Day 10, Chef

Square

 

There are different types of positions under the blanket term “Chef”. Truity.com gives a nice break down on the different types of chefs:

Executive chefs, head cooks, and chefs de cuisine are primarily responsible for overseeing the operation of a kitchen. They coordinate the work of sous chefs and other cooks, who prepare most of the meals. Executive chefs also have many duties beyond the kitchen. They design the menu, review food and beverage purchases, and often train cooks and other food preparation workers. Some executive chefs primarily handle administrative tasks and may spend less time in the kitchen.

Sous chefs are a kitchen’s second-in-command. They supervise the restaurant’s cooks, prepare meals, and report results to the head chefs. In the absence of the head chef, sous chefs run the kitchen.

Private household chefs typically work full time for one client, such as a corporate executive, university president, or diplomat, who regularly entertains as part of his or her official duties.

 

In this case I guess my research is based mostly on the job of a cook, but I still believe they deserve to be called “Chefs”.

Whether you become the head or are a supervised chef, the tasks involved are similar (the only difference is that the head does a lot more supervising and coordinating of kitchen activities as a whole):

Regarding food, they must make sure stock is fresh, develop recipes, determine how to present the food in the best way possible, plan menus and ensure uniform serving sizes and quality of meals. They also have to inspect supplies, equipment, and work areas for cleanliness (there is a standard that has to be kept) and functionality.

But not to worry, majority of the time is spend doing food preparation.

I just got you motivated to read further didn’t I. 😉

 

Personality and skills required for this position:

To put it briefly, business skills (if also running the restaurant themselves), good communication and time management skills and ability to remain focused under pressure (one has to work efficiently and effectively communicate their orders to other chefs even during the busiest hours), creativity, good dexterity (proper cooking techniques are required to produce high class dishes). A good sense of taste or smell are other requirements and just like the previous career, a passion for food!

 

How to get into this career:

Usually one has to enroll in a 4 year course at either a community college, vocational school or culinary school. From here one can apply to kitchens looking for entry level chefs. In order to get a higher position, one often has to spend many years working in kitchens as a cook (lower ranking chef) before learning enough to get promoted to chef or head cook positions.

 

The working hours:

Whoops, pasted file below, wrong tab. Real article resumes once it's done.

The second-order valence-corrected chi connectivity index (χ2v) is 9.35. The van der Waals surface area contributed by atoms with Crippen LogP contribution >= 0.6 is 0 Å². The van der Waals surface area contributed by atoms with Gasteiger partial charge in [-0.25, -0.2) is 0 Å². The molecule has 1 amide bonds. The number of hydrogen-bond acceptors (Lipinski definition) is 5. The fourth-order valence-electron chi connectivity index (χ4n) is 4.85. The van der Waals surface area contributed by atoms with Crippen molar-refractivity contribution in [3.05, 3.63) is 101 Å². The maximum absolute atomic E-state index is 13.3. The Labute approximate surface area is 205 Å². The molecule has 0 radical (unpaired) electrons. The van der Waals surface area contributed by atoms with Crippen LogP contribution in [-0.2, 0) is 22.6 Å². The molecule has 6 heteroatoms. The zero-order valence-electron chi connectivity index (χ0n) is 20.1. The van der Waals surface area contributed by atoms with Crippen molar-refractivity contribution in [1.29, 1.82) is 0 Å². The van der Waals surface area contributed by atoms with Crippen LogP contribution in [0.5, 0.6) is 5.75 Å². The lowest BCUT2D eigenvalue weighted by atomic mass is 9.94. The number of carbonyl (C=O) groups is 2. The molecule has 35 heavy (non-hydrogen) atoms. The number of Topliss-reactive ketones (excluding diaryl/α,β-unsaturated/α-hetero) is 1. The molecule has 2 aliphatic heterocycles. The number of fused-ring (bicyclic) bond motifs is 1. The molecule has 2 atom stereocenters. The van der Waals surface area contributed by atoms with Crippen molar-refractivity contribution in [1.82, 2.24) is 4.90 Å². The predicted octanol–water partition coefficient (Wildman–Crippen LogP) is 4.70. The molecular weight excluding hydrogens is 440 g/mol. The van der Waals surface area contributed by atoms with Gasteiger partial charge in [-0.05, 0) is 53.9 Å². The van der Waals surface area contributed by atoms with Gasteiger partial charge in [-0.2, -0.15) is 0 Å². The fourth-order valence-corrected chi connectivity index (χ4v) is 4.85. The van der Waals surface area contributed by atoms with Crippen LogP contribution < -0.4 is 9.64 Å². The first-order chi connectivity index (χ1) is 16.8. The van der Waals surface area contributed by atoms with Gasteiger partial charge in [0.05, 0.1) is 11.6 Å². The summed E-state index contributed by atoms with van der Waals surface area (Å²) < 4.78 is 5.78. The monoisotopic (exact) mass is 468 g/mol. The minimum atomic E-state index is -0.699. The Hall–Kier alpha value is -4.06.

Chefs usually have one of the 8 hour shifts rotating from morning to evening. Usually at the beginning of a month they schedule which 8 hour slots they will fill. Many higher ranking chefs work 12 hour shifts as they have to oversee food delivery and prepare menus for the day ahead of time.

The pay:

In the USA the average annual amount a lower ranking chef receives is $54,628 and for a head chef, $77,622. South Africa brings the worrying average of R 69,000 for cooks and R 146,783 for head chefs.

 

The pros:

-It is a very fast paced and changing career, menus always change. You are always learning new techniques and recipes.

-Your co-workers often become like family. All kitchen staff are united under the job.

-You get to travel all over the world and sample new foods (if you make it to a very highly ranked position).

-Being a chef allows you to express your creativity.

-Salary can be very attractive as far as working in high end restaurants and hotels go.

The cons:

-It can be a very physically and mentally draining career especially during rush hours- one complaint could turn your production process upside down make you want to go curl up in a corner.

-The hours can seem long and demanding. And as above, one bad experience and your whole day could easily be ruined.

-Customers are often very picky and ungrateful. Meal complaints that you have to address to come every single day.

-Job growth projection for this career is lower than average

-You are working in a hazardous environment (fires, smoke, knives etc.).

 

My conclusion and rating on this career:

To anyone who becomes a chef I have utmost respect and admiration. It is such a giving job-preparing delicious food for people to enjoy-anyone doing it has to feel mighty good about themselves as a person. I also like to idea that chefs get to express themselves through their food. Personally I don’t see myself becoming a chef as I get drained after working around food for too long and worry about wanting to strangle ungrateful customers. But I’ll go on to give this career a solid 7/10.

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